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Operating on an adult

Operations on older boys and adults are typically done freehand, without mechanical aids. A popular technique involves first slitting the foreskin from the opening down to the corona of the gland, then cutting around from there. One published procedurei lays down rules to ensure a predictable result. First the foreskin is cut down from the tip to the ridge of the gland on top. Then a second, shorter cut is made down the lower side of the foreskin to the point where the fraenulum joins the gland. A straight line is marked, on each side, between the ends of the two cuts, and the outer skin is cut along this line. Then the inner skin is trimmed to leave a short collar which is sutured to the cut edge of the outer skin. This technique will always give a moderate circumcision, with not much inner skin remaining. Freehand circumcision along these lines is also sometimes done on infants. SLEEVE RESECTION

Diagram of the sleeve resection technique from Lucas, 1984ii A method popular among specialist urologistsiii involves removing only the surface layer of skin, carefully avoiding cutting any blood vessels and the loose connective tissue layers beneath the surface. Lines are marked on the skin (1 & 2) and the surface skin is removed between them (3). The edges are brought together and stitched (4), with the remaining blood vessels looping around beneath the surface, where they seem to cause no problem. Since no blood vessels have been cut, bleeding is minimal - no dressing is needed, and healing is rapid. The end result can be anything from a complete to a partial circumcision, depending on the way the initial marks were made, but the measurements shown in Lucas diagram, reproduced here, would leave quite a lot of loose skin.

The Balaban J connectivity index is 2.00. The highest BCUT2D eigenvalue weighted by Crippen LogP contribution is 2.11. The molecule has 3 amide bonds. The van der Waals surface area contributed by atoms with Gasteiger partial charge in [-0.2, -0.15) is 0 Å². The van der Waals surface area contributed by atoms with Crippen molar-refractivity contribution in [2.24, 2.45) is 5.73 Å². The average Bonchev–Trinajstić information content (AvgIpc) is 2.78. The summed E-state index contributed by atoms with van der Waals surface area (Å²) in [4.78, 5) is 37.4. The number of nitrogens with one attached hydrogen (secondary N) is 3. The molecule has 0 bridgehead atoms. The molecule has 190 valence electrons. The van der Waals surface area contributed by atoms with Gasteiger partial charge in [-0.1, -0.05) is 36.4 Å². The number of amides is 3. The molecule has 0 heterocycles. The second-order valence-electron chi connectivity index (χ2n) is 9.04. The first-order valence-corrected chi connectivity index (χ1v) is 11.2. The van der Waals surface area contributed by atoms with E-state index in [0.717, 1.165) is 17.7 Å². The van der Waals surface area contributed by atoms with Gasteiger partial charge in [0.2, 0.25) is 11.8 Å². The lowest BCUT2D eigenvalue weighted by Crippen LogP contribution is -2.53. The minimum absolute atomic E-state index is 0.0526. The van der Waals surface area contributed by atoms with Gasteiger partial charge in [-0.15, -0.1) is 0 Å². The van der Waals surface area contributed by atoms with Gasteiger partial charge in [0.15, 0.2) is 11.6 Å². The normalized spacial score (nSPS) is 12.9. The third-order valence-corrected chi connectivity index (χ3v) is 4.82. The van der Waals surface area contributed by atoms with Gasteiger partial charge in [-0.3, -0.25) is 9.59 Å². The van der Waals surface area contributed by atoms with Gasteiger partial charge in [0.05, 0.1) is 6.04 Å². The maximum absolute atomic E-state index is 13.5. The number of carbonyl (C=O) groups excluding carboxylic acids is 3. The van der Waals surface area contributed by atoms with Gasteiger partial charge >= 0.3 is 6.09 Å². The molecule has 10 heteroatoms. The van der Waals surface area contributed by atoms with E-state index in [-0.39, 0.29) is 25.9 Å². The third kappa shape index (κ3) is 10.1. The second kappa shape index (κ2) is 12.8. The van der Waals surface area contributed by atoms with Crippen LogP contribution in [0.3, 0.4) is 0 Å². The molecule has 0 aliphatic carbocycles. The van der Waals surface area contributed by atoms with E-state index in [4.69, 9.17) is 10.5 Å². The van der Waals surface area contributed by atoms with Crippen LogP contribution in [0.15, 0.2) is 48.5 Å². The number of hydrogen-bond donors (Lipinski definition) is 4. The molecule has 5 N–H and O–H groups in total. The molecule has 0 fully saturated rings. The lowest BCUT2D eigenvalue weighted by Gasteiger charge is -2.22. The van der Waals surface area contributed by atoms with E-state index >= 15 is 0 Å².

Jones D.R. and B.K Gray. 1989. A measured circumcision. Journal of the Royal College of Surgeons of Edinburgh 34, 283 Circumcision is a common operation and a number of techniques have been described. The aim is to cut the foreskin at the correct length and angle so that it can be sutured to a neat rim of mucosa at the base of the gland without tension or excess skin. ii Lucas, M.G. 1984. A method of circumcision. British Journal of Urology 56, 551-553 A case is made for a method of circumcision which is little known in the United Kingdom. [...] The aim is, with the foreskin retracted, to remove a strip of skin from its underlying loose connective tissue. [...] It takes rather longer to perform than a conventional circumcision but the extra time is justified by improved cosmetic and functional results. iii Taguchi, Yosh, 1988. Private Parts - a health guide for men. McDonald Optima, 159pp From page 25: When I was in training I remember a senior urologist telling me that, if called upon, any doctor could perform a circumcision. As specialists in the field, he suggested, we should be prepared to offer more. The procedure he recommended removes skin, but nothing more. An analogy can be made to a down-filled jacket. We can shorten the sleeve by slicing off the end, as in the bell-clamp method, or we can cut the outer material and the lining and push the filling up the sleeve. By leaving behind the tissue between the outer and inner skin, we leave behind the vessels and nerves. There is less discomfort, less chance of bleeding, and an earlier return to normal function. One doctor, on whom I carried out such a circumcision, told me he was sexually functional in two weeks.